The sequence method is widely used as a simple, non-invasive measure of baroreflex sensitivity (BRS). This technique, originally described in anaesthetized cats, has been transferred virtually unchanged to humans, without evidence that the optimal values in cats are the same as those in patients with cardiovascular disease.
To study the effect of altering the components of the sequence method on the measured BRS in patients with chronic heart failure (CHF) and in normal individuals.
Eighty patients with CHF [aged 62 ± 12 years (mean ± SD)] and 40 normal control individuals [aged 38 ± 15 years (mean ± SD)] underwent measurement of heart rate and non-invasive blood pressure. Altering only the shift between blood pressure and R–R interval and the required correlation coefficient of the regression line had no effect on the value of BRS, but had a significant effect on the number of valid sequences. Alteration of the blood pressure or R–R interval thresholds, however, affected not only the number of valid sequences, but also the value of BRS in both groups. In normal controls, agreement with the bolus phenylephrine method was improved by increasing the blood pressure threshold, although this led to a reduction in the number of valid sequences. In patients with CHF, agreement was optimized by decreasing both the blood pressure and R–R interval thresholds. This also had the effect of increasing the number of valid sequences.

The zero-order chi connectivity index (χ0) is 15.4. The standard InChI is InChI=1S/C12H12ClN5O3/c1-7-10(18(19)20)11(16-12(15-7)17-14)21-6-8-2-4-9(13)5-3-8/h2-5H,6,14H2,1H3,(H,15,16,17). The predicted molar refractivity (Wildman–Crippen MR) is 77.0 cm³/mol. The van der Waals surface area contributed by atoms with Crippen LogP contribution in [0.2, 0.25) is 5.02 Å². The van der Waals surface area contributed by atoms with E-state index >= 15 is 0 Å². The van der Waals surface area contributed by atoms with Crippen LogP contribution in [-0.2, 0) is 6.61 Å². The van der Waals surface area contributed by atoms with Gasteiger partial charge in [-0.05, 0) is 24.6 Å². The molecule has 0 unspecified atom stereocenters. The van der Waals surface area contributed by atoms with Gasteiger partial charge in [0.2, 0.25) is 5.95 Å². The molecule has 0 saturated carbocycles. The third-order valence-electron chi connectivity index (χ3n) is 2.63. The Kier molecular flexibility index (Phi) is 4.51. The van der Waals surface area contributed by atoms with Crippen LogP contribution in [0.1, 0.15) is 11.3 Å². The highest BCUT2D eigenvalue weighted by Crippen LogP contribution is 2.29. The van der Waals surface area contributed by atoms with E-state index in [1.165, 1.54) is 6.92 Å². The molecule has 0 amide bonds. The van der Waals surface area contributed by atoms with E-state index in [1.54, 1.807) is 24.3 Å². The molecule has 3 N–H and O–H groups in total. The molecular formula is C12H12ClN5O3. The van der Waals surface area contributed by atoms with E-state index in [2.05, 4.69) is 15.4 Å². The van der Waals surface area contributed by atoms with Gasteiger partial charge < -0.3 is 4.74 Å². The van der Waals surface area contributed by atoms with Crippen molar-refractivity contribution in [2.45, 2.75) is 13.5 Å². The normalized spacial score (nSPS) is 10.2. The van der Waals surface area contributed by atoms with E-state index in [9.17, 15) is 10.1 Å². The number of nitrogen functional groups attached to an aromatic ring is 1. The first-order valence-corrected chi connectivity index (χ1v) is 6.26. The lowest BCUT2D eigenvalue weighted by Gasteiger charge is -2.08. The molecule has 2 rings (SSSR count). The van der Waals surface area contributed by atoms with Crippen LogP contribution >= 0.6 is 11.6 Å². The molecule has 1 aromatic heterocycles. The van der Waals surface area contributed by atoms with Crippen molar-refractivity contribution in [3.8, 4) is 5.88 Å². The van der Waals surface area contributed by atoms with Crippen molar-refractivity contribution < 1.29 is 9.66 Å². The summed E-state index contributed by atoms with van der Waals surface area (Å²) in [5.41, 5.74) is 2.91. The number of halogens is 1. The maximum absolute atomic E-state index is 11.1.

Changes should be made to this technique, to optimize its validity in conscious humans, particularly when applied to patients with attenuated BRS.